Nowadays, it is almost unfashionable to spend time thinking, but looking sideways at seemingly non-relevant areas is potentially very fertile. Mike Teasdale offers techniques to help think of a solution to a problem, beyond a nap or run.
I’ve just woken up from a nap. Not one of those unintentional early-afternoon dozes where you wake up slumped in an armchair with a slightly stiff neck and some worthy reading material strewn on your lap. Those naps creep up on you and make you feel worse. No, a planned nap. A lie down. I find it a useful technique when I need a break from thinking about a work problem. I often wake up from that kind of nap with promising ideas.
For me, a nap works in the same way as going for a run. My thinking is helped by doing something completely different to thinking.
Of course, nowadays it’s almost unfashionable to spend time thinking. So-called experts on LinkedIn implore us to spend time doing. Hustling, it seems, has become the new thinking. Indeed, books about the secrets of serial entrepreneurs often include the advice that successful people are not more successful than you or me, they just try more stuff. They try something, see if it works, learn from it, then they move on.
I can see the merit in not getting too wedded to any one line of thought until you know it’s worthy of attention. No one wants to get bogged down. However, at some point, you still need to do the hard yards of thinking. And it’s challenging work. Medical studies have shown that 70–80% of us find the task of thinking uncomfortable. Turns out, connecting the unconnected through association wears us out once we are no longer four years old.
The good news is there are techniques we can adopt to help. Here’s what I use to help me think of a solution to a problem (beyond having a nap or a run).
First, I focus on the problem rather than the solution. Can I frame the problem differently? You have more chance of thinking of a solution if you spend time thinking differently about the problem. I used to help Unilever with the thankless task of flogging margarine to a world that wants butter. My favourite articulation of the key problem facing margarine was “we are made by chemists while the competition is made by cows”. It’s a powerful way of expressing the lack of perceived naturalness that holds margarine sales back. And it launches you into interesting thinking about creative solutions. Do you ape butter’s naturalness, or do you undermine it?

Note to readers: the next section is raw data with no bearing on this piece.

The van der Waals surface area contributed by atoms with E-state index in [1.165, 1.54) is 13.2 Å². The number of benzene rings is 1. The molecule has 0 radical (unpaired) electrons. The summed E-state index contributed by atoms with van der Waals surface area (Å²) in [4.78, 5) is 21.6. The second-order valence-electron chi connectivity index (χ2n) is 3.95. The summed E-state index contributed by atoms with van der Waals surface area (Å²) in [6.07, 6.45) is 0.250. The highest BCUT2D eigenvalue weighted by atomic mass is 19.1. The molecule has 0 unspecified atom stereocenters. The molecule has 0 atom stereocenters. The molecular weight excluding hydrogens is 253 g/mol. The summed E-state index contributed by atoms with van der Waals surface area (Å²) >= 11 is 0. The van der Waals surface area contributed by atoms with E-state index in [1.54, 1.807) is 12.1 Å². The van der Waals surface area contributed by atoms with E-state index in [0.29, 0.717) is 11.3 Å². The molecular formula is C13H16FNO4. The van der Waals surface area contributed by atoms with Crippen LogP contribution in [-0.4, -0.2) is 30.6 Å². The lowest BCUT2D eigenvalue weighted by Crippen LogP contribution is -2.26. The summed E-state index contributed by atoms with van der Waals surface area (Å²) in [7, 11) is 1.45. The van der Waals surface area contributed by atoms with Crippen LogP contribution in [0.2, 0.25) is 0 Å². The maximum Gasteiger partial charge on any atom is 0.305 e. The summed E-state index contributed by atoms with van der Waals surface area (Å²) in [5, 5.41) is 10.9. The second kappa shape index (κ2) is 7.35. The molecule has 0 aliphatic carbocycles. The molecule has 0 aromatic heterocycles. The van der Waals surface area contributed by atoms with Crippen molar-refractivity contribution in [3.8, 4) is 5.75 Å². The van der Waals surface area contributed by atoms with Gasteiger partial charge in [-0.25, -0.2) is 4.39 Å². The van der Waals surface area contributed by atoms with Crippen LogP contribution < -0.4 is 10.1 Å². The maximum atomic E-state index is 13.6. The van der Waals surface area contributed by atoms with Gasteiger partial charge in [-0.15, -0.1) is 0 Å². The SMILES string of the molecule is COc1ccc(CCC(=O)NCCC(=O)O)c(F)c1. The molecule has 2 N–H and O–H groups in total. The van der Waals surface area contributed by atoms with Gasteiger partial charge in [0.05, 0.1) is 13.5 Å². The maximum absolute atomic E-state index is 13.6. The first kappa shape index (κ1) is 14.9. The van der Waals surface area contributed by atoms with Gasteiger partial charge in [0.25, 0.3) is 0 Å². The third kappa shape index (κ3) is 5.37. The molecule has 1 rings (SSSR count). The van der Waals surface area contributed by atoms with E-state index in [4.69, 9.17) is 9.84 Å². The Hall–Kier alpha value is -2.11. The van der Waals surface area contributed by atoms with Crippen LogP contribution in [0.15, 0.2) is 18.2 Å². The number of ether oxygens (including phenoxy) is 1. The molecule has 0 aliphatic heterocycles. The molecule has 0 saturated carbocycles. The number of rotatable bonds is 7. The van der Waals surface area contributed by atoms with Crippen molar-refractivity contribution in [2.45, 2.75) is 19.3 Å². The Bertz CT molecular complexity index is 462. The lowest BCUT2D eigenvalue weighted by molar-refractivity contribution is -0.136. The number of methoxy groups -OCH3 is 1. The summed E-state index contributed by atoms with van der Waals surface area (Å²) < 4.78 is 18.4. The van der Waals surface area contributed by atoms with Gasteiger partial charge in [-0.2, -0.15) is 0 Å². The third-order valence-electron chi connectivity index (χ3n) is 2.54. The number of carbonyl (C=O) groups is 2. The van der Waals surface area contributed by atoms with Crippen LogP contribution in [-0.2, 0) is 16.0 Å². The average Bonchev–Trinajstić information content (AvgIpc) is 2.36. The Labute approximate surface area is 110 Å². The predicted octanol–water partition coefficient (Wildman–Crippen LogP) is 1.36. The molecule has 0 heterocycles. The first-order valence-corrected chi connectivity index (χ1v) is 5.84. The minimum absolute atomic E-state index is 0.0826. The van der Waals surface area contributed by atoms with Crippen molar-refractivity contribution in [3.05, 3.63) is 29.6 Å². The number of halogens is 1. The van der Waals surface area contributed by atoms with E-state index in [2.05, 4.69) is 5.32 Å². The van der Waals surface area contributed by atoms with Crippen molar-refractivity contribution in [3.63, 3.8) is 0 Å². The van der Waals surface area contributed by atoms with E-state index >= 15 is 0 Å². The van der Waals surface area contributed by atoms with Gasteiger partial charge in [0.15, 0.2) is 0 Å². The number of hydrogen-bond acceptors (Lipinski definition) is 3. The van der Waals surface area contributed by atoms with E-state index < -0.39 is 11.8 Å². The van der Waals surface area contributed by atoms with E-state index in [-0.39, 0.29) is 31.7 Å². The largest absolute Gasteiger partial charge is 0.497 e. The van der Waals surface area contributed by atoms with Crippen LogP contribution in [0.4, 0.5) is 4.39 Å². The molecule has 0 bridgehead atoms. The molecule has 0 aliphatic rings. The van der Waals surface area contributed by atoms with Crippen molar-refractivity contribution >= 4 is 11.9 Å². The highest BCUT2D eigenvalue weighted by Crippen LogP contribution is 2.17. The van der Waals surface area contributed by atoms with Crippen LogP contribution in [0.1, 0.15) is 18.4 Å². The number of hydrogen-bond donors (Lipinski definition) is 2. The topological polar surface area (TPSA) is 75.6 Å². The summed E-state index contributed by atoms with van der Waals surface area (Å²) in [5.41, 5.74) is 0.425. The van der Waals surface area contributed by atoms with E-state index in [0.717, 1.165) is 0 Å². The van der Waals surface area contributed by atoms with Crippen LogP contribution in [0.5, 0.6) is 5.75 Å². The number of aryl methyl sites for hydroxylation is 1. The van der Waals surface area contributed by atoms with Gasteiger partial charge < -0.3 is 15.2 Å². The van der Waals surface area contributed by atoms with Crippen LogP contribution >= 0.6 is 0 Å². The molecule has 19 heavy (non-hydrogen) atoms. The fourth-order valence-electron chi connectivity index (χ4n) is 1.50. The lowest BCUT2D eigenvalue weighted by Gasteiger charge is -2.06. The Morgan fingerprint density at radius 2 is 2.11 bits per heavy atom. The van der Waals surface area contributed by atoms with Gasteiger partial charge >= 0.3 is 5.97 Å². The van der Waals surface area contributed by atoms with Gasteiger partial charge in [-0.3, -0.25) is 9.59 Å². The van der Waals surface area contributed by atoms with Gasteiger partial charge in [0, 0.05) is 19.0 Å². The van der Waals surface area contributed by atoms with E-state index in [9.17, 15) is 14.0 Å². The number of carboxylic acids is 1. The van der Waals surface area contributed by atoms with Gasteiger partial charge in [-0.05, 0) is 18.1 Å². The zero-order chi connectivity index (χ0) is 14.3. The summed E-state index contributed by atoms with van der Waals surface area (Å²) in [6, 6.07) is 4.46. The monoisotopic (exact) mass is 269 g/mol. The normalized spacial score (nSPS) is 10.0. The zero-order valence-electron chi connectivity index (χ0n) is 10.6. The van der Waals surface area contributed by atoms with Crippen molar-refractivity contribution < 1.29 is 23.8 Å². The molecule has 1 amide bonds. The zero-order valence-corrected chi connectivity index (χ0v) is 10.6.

Second, I learn more stuff. This is not about distracting myself. It’s about boosting my chances. Your ability to combine information in diverse ways increases as you increase the amount of information you know. Curiosity may have killed the cat, but it does wonders for your ability to think differently.
Looking sideways at seemingly non-relevant areas is potentially very fertile. Sometimes that can happen by chance. George de Mestral (the inventor of Velcro) got the idea for his patented fastener by noticing the burrs that stuck to his trouser leg during a walk in the woods.
Sometimes the decision to look sideways is deliberate. Doctors from the Great Ormond Street Hospital for Children visited Italy to observe the Ferrari F1 pit crew in action. They wanted to learn about process mapping and choreographed teamwork. The result was a flow diagram which improved the handover procedure from the surgery theatre to the intensive care unit.
Third, I don’t overthink my solution. No matter how exponential your problem, the best solution will likely be incremental. As humans, we respond best to MAYA thinking: what is the most advanced yet acceptable solution to the problem we are grappling with?
As a young planner at BBH, the first time I was given responsibility for solving a strategic problem was on an obscure naval dark rum called Pusser’s Rum. It looks evil, but it tastes great. Its traditional open pot-stilled production means it’s full of organic impurities, and it’s these impurities that give the rum its unique flavour and fragrance. After about five minutes, I hit upon the notion of Pusser’s Rum being “the best tasting rum because it’s the least pure”. Simple. And a powerful start-point for creative development in a drinks category obsessed with purity. But as we got into reviewing creative executions, we found ourselves bogged down in debate about the best examples of organic impurity to feature. Only in an ad agency could you have people taking sides in a guava vs. mango fight! More than once we needed to remind ourselves not to overthink it and to keep it simple.
Right, I’m away. My little grey cells need a recharge after all this thinking. Time for a run, followed by a nap!